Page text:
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Aging Cell. 2015 Oct;14(5):764-73. doi: 10.1111/acel.12354. Epub 2015 May 25.

MARCKS-dependent mucin clearance and lipid metabolism in ependymal cells are required for maintenance of forebrain homeostasis during aging.

Author information

1
Department of Molecular Biomedical Sciences, College of Veterinary Medicine, North Carolina State University, Raleigh, NC, 27607, USA.
2
Department of Population Health and Pathobiology, College of Veterinary Medicine, North Carolina State University, Raleigh, NC, 27607, USA.
3
Center for Comparative Medicine and Translational Research, College of Veterinary Medicine, North Carolina State University, Raleigh, NC, 27607, USA.
4
Laboratory of Signal Transduction, National Institute of Environmental Health Sciences, Durham, NC, 27709, USA.
5
Sanford Research, Children's Health Research and Department of Pediatric, University of South Dakota Sanford School of Medicine, Sioux Falls, SD, 57104, USA.
6
Program in Genetics, North Carolina State University, Raleigh, NC, 27607, USA.

Abstract

Ependymal cells (ECs) form a barrier responsible for selective movement of fluids and molecules between the cerebrospinal fluid and the central nervous system. Here, we demonstrate that metabolic and barrier functions in ECs decline significantly during aging in mice. The longevity of these functions in part requires the expression of the myristoylated alanine-rich protein kinase C substrate (MARCKS). Both the expression levels and subcellular localization of MARCKS in ECs are markedly transformed during aging. Conditional deletion of MARCKS in ECs induces intracellular accumulation of mucins, elevated oxidative stress, and lipid droplet buildup. These alterations are concomitant with precocious disruption of ependymal barrier function, which results in the elevation of reactive astrocytes, microglia, and macrophages in the interstitial brain tissue of young mutant mice. Interestingly, similar alterations are observed during normal aging in ECs and the forebrain interstitium. Our findings constitute a conceptually new paradigm in the potential role of ECs in the initiation of various conditions and diseases in the aging brain.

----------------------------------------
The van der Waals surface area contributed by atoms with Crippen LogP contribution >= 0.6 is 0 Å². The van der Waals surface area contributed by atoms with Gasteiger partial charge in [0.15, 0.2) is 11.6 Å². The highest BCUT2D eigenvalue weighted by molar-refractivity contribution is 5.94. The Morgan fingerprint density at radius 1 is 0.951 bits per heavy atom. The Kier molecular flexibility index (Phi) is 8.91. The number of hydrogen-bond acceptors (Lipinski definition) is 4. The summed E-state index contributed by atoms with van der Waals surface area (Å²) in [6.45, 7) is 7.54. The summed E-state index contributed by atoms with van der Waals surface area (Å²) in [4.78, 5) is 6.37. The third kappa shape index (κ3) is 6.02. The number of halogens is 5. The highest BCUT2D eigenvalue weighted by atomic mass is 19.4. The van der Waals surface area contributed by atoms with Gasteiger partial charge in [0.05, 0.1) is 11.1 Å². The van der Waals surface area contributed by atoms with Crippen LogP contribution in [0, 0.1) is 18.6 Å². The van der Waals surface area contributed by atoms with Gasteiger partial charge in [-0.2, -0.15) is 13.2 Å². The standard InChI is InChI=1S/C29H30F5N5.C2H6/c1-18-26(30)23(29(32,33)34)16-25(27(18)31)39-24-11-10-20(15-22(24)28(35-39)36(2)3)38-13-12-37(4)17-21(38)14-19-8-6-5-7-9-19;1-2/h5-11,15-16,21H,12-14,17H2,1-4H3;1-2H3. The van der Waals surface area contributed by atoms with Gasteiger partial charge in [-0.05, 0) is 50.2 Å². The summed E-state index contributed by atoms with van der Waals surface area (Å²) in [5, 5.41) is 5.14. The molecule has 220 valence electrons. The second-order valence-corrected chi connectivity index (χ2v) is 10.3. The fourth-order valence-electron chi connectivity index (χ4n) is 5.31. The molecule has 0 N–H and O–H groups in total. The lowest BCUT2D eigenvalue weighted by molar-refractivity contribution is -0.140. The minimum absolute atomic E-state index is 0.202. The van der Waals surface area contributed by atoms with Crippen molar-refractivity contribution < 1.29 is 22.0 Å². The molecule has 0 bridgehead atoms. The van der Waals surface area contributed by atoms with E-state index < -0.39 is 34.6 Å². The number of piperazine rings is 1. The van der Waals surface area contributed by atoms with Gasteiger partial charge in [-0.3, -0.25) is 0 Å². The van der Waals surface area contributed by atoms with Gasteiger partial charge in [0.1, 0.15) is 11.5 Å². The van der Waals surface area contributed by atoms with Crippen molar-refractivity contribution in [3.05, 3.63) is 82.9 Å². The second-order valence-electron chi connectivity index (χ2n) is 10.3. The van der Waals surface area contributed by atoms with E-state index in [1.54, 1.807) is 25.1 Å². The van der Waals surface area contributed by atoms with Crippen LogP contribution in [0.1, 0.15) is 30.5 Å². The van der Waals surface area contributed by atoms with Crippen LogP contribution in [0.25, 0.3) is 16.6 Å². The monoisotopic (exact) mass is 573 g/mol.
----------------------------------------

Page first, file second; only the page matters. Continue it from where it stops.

KEYWORDS:

Clca3; aging; barrier function; cerebral cortex; ependymal cells; lipid droplets; mucin; oxidative stress

PMID:
26010231
PMCID:
PMC4568964
DOI:
10.1111/acel.12354
[Indexed for MEDLINE]
Free PMC Article

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